Improved Production of S-Adenosyl Methionine for Nutraceutical Applications

Background A major drawback to the use of SAM as a medicament is its expense: present methods of production rely on the chemical transformation of methionine, which is an expensive starting material. If a more cost effective method of production were realized, this valuable amino acid could be more widely utilized and commercialized.

Invention Description A new process has been developed which utilizes an engineered strain of yeast that eliminates the need to provide a source of methionine, an expensive nucleic acid, in the production of S-adenosyl methionine (SAM). SAM is an amino acid derivative normally synthesized in the body. It is widely used in Europe as an antidepressant. In young, healthy people, SAM is well distributed throughout the body as a result of its synthesis from methionine by enzymes using ATP. Using this new method results in the overproduction of SAM without the need to supply the host with a source of methionine, since the host can synthesize this amino acid on its own. SAM is then overproduced during a simple fermentation process. SAM is available as an over-the-counter dietary supplement, and has been used in the treatment of depression, osteoarthritis, fibromyalgia, liver disease, chronic fatigue syndrome, and migraine headaches.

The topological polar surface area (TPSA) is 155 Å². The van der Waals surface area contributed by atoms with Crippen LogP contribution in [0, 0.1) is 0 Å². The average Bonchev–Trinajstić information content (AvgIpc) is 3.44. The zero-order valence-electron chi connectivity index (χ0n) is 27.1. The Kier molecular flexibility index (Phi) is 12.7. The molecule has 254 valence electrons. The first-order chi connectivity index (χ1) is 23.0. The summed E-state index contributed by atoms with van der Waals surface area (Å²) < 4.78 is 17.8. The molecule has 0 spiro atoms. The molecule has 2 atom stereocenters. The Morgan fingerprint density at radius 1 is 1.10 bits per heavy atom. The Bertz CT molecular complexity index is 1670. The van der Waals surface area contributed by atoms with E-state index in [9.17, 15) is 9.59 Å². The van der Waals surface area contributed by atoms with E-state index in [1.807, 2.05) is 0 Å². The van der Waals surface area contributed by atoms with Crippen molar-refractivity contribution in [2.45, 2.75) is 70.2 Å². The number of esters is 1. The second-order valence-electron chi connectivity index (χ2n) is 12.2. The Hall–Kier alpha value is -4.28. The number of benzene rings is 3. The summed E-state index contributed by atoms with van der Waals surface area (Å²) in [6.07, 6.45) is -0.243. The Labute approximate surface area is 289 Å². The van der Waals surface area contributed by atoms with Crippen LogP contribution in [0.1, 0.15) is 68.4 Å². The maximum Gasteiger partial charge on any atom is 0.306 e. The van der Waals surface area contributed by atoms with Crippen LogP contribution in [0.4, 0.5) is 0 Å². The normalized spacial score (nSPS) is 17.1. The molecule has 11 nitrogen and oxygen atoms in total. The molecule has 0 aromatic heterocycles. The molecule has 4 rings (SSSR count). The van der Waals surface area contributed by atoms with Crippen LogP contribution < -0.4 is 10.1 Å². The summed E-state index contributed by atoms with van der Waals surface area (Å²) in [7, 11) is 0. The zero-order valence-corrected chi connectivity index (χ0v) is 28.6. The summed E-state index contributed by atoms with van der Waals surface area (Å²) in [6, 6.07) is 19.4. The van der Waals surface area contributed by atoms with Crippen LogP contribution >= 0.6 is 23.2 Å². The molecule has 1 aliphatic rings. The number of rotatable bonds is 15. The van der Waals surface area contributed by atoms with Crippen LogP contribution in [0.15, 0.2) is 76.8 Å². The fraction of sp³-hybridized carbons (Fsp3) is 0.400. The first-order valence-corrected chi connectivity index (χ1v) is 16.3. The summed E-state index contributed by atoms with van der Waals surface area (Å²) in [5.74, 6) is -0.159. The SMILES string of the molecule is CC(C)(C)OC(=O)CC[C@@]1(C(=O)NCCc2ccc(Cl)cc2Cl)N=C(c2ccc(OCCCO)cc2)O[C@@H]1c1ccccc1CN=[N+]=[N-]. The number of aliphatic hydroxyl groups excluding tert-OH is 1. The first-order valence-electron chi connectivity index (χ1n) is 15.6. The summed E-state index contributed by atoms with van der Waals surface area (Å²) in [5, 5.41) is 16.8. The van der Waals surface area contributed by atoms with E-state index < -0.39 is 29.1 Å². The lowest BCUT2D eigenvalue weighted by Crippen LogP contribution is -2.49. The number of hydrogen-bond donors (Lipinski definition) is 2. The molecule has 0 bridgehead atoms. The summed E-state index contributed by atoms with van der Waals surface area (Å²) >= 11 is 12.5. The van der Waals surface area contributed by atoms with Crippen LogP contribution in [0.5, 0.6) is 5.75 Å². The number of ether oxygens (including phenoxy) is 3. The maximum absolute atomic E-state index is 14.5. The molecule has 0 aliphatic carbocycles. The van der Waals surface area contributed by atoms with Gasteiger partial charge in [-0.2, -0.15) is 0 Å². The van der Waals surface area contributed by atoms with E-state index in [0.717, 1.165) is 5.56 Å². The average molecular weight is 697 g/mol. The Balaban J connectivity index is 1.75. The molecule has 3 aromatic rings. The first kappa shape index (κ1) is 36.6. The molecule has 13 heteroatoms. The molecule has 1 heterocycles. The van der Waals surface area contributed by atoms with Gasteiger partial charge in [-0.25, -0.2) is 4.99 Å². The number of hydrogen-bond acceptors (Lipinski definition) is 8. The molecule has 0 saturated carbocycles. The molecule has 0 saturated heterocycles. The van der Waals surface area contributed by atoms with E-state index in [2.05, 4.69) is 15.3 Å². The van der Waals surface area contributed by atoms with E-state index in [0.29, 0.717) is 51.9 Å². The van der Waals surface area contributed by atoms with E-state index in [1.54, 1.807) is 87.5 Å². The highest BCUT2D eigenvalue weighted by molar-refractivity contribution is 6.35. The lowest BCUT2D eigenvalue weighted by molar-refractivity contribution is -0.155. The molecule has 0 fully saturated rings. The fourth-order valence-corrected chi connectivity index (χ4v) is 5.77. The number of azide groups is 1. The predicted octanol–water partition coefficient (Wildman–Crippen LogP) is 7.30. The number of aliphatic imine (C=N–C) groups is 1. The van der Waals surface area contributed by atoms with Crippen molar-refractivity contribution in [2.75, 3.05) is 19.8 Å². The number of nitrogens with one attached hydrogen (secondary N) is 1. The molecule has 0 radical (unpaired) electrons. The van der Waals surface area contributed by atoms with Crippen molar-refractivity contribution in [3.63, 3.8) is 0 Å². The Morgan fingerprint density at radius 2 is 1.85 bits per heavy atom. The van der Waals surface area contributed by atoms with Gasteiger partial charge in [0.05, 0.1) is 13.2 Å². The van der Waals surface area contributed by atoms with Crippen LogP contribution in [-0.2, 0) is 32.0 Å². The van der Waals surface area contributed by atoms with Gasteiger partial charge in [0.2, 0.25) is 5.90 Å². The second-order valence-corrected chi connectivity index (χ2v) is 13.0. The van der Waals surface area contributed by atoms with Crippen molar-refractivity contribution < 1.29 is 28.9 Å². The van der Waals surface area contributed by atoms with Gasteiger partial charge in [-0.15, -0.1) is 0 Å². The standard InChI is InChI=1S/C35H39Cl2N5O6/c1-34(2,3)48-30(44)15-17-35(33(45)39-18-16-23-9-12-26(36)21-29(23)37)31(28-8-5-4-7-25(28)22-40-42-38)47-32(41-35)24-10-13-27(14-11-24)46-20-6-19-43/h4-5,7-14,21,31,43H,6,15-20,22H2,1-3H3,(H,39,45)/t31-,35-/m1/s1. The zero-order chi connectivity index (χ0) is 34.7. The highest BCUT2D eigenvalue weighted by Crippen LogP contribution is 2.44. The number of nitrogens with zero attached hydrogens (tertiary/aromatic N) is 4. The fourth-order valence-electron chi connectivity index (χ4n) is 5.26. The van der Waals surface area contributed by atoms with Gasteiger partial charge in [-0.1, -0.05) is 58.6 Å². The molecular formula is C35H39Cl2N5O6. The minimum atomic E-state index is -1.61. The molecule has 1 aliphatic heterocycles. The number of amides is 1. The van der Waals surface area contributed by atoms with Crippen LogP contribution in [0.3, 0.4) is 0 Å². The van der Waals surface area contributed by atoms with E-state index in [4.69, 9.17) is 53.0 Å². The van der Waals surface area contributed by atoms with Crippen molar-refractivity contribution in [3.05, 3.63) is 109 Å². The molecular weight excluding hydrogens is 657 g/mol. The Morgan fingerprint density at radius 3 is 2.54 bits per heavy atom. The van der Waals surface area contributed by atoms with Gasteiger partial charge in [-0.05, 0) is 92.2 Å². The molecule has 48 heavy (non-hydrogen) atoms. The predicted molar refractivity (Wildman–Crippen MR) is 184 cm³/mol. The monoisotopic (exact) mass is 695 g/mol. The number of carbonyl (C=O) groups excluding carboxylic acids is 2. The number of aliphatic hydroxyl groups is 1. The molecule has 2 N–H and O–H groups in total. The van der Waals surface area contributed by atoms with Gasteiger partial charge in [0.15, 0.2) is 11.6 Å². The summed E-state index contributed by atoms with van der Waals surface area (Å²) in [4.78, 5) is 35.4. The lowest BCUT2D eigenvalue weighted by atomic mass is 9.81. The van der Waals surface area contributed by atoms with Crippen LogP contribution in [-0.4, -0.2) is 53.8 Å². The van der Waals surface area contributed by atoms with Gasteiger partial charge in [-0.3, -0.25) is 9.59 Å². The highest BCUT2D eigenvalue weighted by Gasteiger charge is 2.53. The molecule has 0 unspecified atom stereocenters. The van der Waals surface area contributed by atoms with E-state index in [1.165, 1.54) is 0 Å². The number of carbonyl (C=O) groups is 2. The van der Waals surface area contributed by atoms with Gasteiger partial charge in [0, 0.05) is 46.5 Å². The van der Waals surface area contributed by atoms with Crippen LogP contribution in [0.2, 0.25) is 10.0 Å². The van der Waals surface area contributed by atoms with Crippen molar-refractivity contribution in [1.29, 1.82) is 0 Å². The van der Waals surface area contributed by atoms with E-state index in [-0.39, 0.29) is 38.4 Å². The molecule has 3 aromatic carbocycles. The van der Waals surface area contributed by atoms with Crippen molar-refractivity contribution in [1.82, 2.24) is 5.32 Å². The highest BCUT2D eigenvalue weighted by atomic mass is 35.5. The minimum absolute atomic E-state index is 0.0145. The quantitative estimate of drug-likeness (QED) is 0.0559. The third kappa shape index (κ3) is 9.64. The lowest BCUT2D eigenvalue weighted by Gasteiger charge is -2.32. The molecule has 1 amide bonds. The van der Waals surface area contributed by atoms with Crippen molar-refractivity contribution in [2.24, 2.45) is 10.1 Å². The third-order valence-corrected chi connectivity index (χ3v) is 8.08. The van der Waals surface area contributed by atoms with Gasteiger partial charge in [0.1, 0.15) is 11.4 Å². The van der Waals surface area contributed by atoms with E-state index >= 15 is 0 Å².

Low cost method of production Simplified process Greater market share possible More consumers benefit with the widespread production of SAM


Provides a simple fermentation process for the production of SAM Eliminates the need to supply the costly precursor, methionine Produces only the active stereoisomer of SAM

Market Potential/Applications The market for nutraceuticals is over $2 billion and growing at almost 8% per year. These products are widely used throughout Europe for a wide range of ailments. The U.S. market is still looking for more proven nutraceuticals like SAM to attract consumer attention. With the rate-limiting step of production costs reduced by this invention, one could expect strong market penetration.

IP Status One U.S. patent issued: 7,033,815

UT Researcher Dean R. Appling, Ph.D., Chemistry and Biochemistry, The University of Texas at Austin Andrew D. Hanson, Ph.D., Horticultural Sciences, The University of Florida Rhonda K. Raymond, Chemistry and Biochemistry, McMurray University Sanja Roje, Ph.D., Horticultural Sciences, The University of Florida

Type of Offer: Licensing

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